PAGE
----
Changes and Updates In Your Home Brought About By the “New Normal”
Sanitation has become a priority.
As you’re spending a lot of time at home due to the extended community quarantine, you can’t help but notice things that can use a bit of cleaning and rearranging—from organizing your closet to defining a work space, you now realize that the “new normal” is bringing a lot of changes with how and where you live. These are pushed by new needs that living during a pandemic has created, and while these circumstances are unprecedented and worrisome, one of the few things we can do is to adjust and eventually adapt.
As sanitation, stockpiling, and suitable working arrangements are becoming part of new routines, your home may have already accommodated some (or all) of the following:
1. A sanitation area by your front door.
Sanitation is a must especially for the person who does grocery and supply runs for your household. Prior to entering the house, you must already have an area by your front door which may include any (or all) of the following:
- A foot bath
- A pail with soapy water and a bit of bleach for clothes and reusable PPEs like masks, gloves
- A basket for groceries
- Disinfectants and other cleaning agents
A rack you can use for shoes you’ve just disinfected may also be a good addition to this space.
2. A grocery sanitation area in your kitchen
If you’d like to be really sure about your groceries, you may want to have a specific area where you can first disinfect each item. Canned and packed foods may need a good wiping. Produce can easily be cleaned with a vegetable wash or with simple baking soda and water.
3. A reorganized pantry
There’s no reason to hoard, but it’s smart to stock on goods that can last your household a week or two to lessen the need to head out. This means that you may be buying more items that what you’re used to. You may need to move a few things in your pantry to create more space, or repurpose old crates and trolleys. If you’ve run out of cabinet space, you can head here for more tips on arranging your pantry.
4. A makeshift work area
Work-from-home arrangements have become highly relevant as companies slowly shift to online workspaces. It has pushed many to take a long. hard look at their own spaces and realize that a home office, no matter how small, may actually be a necessity.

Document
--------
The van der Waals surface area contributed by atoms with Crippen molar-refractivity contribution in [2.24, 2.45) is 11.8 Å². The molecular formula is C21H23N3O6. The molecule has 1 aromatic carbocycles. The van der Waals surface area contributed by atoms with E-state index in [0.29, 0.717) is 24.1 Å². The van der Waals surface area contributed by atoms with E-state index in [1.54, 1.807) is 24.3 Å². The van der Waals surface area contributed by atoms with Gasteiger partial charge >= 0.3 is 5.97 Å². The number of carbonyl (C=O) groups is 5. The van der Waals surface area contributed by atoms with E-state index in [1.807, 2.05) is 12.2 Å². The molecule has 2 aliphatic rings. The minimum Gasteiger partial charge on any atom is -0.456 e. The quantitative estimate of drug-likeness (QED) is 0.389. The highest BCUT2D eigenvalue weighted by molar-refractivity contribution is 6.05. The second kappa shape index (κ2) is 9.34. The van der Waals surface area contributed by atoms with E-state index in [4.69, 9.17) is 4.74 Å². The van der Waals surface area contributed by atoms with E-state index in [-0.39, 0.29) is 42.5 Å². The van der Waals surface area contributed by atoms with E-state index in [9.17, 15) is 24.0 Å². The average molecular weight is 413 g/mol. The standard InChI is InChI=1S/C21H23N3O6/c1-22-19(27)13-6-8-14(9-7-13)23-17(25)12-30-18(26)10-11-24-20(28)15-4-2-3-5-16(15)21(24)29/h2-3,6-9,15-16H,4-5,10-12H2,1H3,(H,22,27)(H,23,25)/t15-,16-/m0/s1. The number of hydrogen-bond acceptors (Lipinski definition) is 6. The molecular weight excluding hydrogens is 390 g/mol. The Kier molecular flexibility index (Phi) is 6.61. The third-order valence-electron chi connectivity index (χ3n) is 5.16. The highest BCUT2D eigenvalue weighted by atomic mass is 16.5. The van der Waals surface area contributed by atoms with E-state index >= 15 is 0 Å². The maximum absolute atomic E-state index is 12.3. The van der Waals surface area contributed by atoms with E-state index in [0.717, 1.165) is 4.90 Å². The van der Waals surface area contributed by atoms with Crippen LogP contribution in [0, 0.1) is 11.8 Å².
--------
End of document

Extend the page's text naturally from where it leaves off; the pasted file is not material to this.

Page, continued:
For now, dining tables are everyone’s best bet. A rolling cart is a good storage idea for your documents and supplies, as this can easily be pushed around the house.
How will future homes be affected by the pandemic?
It doesn’t come as a surprise that COVID-19 will change the way people see their own homes. In an article on Dwell, several designers and architects gave their opinions on how spaces will change with the times.
San Francisco-based architect and founder of Ryan Leidner Architecture Ryan Leidner sees an increase of outdoor inspiration for indoor spaces.
“As access to the outdoors becomes more limited, I can see people getting more creative and interested in ways to bring the outside in, possibly re-imagining their living spaces as indoor gardens and landscapes.”
CCY Architects associate Maura Trumble notes that work-from-home arrangements can be a huge factor in designing homes in the future.
“A result of the COVID-19 experience may very well be a wider acceptance of work-from-home policies and telecommuting, given the baptism by fire that the professional world is currently embarking in. How do the spaces we live and eat and play in also allow for a functional and separate use for work? How do smaller spaces perform multiple duties, but still create a separation of work life and home life? It seems like this should be another lens through which we evaluate the design of homes.”
As for the regular home dweller, the new normal may bring about adjustments in a few areas based on how your life has changed—your home is your sanctuary, and you’ll want it to be as welcoming and functional as it can be. For now, what you can do is to plan for the future. List down everything you want to add or remove from your space, and browse through pegs to help you along. A goal can go a long way not just with coping with change. but also with adapting to it.
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